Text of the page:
Heart failure and COPD is as a consequence of exposure to harmfulstimuli that frequently emanates from smoking tobacco. The standardincendiary response is amplified in the individuals prone to COPDdevelopment (Shapiro and Ingenito, 2016). Shapiro and Ingenitofurther emphasize that the current description of COPD includeschanges to a great and small airways and alveolar space. Smallairways changes may cause excess luminal edema, and cellularinfiltration (2016). Therefore, elastolysis may lead to loss ofalveolar attachment with airways distortion and be narrowing of COPD(Shapiro and Ingenito, 2016). Similarly, they further posit thatsmall airway impedimenta together with wall inspissation and presenceof inflammatory mucous oozes and the CD8 T cell inflammation arelinked with COPD and advancing of the disease.

Heart failure is a common primary disease of the elderly because ofthe untimely organ maturing with unfathomed systematic effect and thechronic progressive course that affect vastly on health-relatedquality of life and exercise permissiveness. In this case, Mrs. Brownis an individual with a history of heart failure and her condition isperceived as an increased respiratory of work that brought on bypulmonary ventilation not matching the drive to breathe. Her severeshortness of breathing is associated with respiration of 25 breathsper minute. This shows that her respiration rate is a little high atrest. Mrs. Brown’s SpO2 is 85% that constitute a normal oxygensaturation for a normal average adult at room air. According toCoccia et al. (2015), is a dissociation among pulmonaryventilation and respiratory drives from the unsuitable match betweenafferent receptors in the airways, chest wall structures, centralrespiratory motor activities, and lungs. The psychological pathwayswill ultimately contribute to shortness of breath through particularacid-sensing ion channels, mechanoreceptors, and long receptors. Thiscondition is associated with the auscultation crackles at the base ofthe lung.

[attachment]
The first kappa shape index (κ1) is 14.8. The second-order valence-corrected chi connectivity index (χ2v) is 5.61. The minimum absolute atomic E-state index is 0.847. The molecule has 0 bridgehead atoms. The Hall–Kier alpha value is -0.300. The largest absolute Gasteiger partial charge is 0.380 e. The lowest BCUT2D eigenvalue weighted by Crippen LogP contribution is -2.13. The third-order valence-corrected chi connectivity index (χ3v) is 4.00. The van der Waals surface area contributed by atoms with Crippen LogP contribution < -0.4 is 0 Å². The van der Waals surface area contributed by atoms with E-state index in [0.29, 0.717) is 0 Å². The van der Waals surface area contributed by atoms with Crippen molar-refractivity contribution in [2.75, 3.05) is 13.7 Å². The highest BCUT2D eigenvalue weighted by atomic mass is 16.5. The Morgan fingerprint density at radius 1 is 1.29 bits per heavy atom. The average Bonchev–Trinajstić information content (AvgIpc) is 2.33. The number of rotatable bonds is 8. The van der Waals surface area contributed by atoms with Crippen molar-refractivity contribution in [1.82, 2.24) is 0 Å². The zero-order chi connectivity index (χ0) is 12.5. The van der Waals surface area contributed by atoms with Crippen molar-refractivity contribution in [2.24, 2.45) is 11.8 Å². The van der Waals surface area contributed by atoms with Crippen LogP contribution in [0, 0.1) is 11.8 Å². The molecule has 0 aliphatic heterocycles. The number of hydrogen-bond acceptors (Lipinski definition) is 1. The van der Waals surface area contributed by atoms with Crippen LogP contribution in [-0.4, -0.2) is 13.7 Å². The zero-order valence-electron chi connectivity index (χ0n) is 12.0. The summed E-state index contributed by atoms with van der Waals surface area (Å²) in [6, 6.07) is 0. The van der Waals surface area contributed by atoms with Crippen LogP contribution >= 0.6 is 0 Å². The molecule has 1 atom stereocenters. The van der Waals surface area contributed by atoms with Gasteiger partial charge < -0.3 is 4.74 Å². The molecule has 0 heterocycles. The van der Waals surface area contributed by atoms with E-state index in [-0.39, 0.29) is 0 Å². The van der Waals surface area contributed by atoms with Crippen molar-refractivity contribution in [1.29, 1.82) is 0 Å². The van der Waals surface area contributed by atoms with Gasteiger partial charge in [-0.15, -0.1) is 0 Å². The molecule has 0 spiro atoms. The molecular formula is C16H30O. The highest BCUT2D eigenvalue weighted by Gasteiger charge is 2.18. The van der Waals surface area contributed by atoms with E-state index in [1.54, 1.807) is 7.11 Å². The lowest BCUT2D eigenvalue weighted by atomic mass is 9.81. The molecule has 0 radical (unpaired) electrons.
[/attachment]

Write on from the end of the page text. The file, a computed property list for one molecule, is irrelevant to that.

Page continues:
Mrs. Brown was connected to ECG that recorded whether or not herheart is functioning normally. However, the ECG presented artificialfibrillation that is a common condition among individual with heartfailure. Artificial fibrillation is also present in patient whoexperience severe shortness of breath/dyspnea. The performance of theECG was to identify the artificial fibrillation as a symptom andmanaging it through the control of the arrhythmia or diagnosis ofheart failure as presented in Mrs. Brown’s case.

  1. Discuss two high priority nursing strategies to manage and provide evidence-rationales for those strategies